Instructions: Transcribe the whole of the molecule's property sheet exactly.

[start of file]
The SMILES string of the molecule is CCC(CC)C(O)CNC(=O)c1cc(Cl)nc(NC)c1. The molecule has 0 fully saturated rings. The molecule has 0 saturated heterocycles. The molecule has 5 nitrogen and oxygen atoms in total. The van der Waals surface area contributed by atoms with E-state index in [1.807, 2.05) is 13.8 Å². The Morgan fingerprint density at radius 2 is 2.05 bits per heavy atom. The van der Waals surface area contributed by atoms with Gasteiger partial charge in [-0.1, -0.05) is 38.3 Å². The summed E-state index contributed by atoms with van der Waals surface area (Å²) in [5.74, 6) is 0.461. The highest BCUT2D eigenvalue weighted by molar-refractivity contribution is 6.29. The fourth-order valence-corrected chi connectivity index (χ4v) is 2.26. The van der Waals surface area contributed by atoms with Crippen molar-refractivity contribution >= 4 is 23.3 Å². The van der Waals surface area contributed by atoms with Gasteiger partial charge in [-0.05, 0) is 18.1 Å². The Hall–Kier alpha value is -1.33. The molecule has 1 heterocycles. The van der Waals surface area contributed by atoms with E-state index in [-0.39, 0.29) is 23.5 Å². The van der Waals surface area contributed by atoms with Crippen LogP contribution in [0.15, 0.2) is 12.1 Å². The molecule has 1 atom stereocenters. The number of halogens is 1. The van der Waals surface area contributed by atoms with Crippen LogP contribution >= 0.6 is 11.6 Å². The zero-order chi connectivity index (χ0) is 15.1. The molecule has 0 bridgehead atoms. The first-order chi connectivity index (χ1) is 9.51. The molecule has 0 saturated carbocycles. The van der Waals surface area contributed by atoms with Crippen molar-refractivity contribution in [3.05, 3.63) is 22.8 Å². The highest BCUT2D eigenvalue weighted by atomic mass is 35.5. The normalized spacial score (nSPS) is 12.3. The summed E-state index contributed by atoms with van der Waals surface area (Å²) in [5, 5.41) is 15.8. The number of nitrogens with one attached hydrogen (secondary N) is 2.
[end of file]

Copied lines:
The SMILES string of the molecule is CCC(CC)C(O)CNC(=O)c1cc(Cl)nc(NC)c1. The molecule has 0 fully saturated rings. The molecule has 0 saturated heterocycles. The molecule has 5 nitrogen and oxygen atoms in total. The van der Waals surface area contributed by atoms with E-state index in [1.807, 2.05) is 13.8 Å². The Morgan fingerprint density at radius 2 is 2.05 bits per heavy atom. The van der Waals surface area contributed by atoms with Gasteiger partial charge in [-0.1, -0.05) is 38.3 Å². The summed E-state index contributed by atoms with van der Waals surface area (Å²) in [5.74, 6) is 0.461. The highest BCUT2D eigenvalue weighted by molar-refractivity contribution is 6.29. The fourth-order valence-corrected chi connectivity index (χ4v) is 2.26. The van der Waals surface area contributed by atoms with Crippen molar-refractivity contribution >= 4 is 23.3 Å². The van der Waals surface area contributed by atoms with Gasteiger partial charge in [-0.05, 0) is 18.1 Å². The Hall–Kier alpha value is -1.33. The molecule has 1 heterocycles. The van der Waals surface area contributed by atoms with E-state index in [-0.39, 0.29) is 23.5 Å². The van der Waals surface area contributed by atoms with Crippen LogP contribution in [0.15, 0.2) is 12.1 Å². The molecule has 1 atom stereocenters. The number of halogens is 1. The van der Waals surface area contributed by atoms with Crippen LogP contribution >= 0.6 is 11.6 Å². The zero-order chi connectivity index (χ0) is 15.1. The molecule has 0 bridgehead atoms. The first-order chi connectivity index (χ1) is 9.51. The molecule has 0 saturated carbocycles. The van der Waals surface area contributed by atoms with Crippen molar-refractivity contribution in [3.05, 3.63) is 22.8 Å². The highest BCUT2D eigenvalue weighted by atomic mass is 35.5. The normalized spacial score (nSPS) is 12.3. The summed E-state index contributed by atoms with van der Waals surface area (Å²) in [5, 5.41) is 15.8. The number of nitrogens with one attached hydrogen (secondary N) is 2.